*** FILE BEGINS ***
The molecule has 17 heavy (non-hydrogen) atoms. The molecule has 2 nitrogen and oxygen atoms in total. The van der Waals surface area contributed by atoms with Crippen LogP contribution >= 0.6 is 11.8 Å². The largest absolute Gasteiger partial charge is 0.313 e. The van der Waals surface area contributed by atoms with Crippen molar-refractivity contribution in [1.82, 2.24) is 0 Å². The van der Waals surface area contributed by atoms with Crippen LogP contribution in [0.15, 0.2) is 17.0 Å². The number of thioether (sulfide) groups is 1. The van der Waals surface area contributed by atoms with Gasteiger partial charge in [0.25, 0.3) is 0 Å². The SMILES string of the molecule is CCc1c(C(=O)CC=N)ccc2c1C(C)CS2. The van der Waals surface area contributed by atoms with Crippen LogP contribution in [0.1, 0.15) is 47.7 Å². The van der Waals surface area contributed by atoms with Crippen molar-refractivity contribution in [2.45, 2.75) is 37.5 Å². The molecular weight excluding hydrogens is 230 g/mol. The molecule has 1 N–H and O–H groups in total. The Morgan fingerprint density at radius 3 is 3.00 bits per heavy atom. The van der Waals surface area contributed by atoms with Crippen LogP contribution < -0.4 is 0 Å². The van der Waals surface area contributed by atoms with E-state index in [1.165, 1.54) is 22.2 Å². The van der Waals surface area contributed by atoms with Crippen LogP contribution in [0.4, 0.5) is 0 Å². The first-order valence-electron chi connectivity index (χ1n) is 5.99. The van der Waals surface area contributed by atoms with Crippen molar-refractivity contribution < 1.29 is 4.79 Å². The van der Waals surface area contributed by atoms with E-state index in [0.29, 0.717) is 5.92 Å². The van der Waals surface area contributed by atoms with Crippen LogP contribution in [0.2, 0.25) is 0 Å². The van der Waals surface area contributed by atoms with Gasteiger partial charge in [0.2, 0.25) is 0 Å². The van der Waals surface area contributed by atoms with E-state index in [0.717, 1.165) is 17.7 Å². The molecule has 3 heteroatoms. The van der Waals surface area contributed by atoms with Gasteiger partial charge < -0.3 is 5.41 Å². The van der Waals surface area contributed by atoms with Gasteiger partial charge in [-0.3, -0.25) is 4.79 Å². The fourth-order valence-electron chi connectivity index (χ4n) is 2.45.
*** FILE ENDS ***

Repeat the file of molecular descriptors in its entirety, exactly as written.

The molecule has 17 heavy (non-hydrogen) atoms. The molecule has 2 nitrogen and oxygen atoms in total. The van der Waals surface area contributed by atoms with Crippen LogP contribution >= 0.6 is 11.8 Å². The largest absolute Gasteiger partial charge is 0.313 e. The van der Waals surface area contributed by atoms with Crippen molar-refractivity contribution in [1.82, 2.24) is 0 Å². The van der Waals surface area contributed by atoms with Crippen LogP contribution in [0.15, 0.2) is 17.0 Å². The number of thioether (sulfide) groups is 1. The van der Waals surface area contributed by atoms with Gasteiger partial charge in [0.25, 0.3) is 0 Å². The SMILES string of the molecule is CCc1c(C(=O)CC=N)ccc2c1C(C)CS2. The van der Waals surface area contributed by atoms with Crippen LogP contribution in [0.1, 0.15) is 47.7 Å². The van der Waals surface area contributed by atoms with Crippen molar-refractivity contribution in [2.45, 2.75) is 37.5 Å². The molecular weight excluding hydrogens is 230 g/mol. The molecule has 1 N–H and O–H groups in total. The Morgan fingerprint density at radius 3 is 3.00 bits per heavy atom. The van der Waals surface area contributed by atoms with Crippen LogP contribution < -0.4 is 0 Å². The van der Waals surface area contributed by atoms with E-state index in [1.165, 1.54) is 22.2 Å². The van der Waals surface area contributed by atoms with Crippen LogP contribution in [0.4, 0.5) is 0 Å². The first-order valence-electron chi connectivity index (χ1n) is 5.99. The van der Waals surface area contributed by atoms with Crippen molar-refractivity contribution < 1.29 is 4.79 Å². The van der Waals surface area contributed by atoms with E-state index in [0.29, 0.717) is 5.92 Å². The van der Waals surface area contributed by atoms with Crippen LogP contribution in [0.2, 0.25) is 0 Å². The van der Waals surface area contributed by atoms with Gasteiger partial charge in [0.2, 0.25) is 0 Å². The van der Waals surface area contributed by atoms with E-state index in [0.717, 1.165) is 17.7 Å². The molecule has 3 heteroatoms. The van der Waals surface area contributed by atoms with Gasteiger partial charge < -0.3 is 5.41 Å². The van der Waals surface area contributed by atoms with Gasteiger partial charge in [-0.3, -0.25) is 4.79 Å². The fourth-order valence-electron chi connectivity index (χ4n) is 2.45.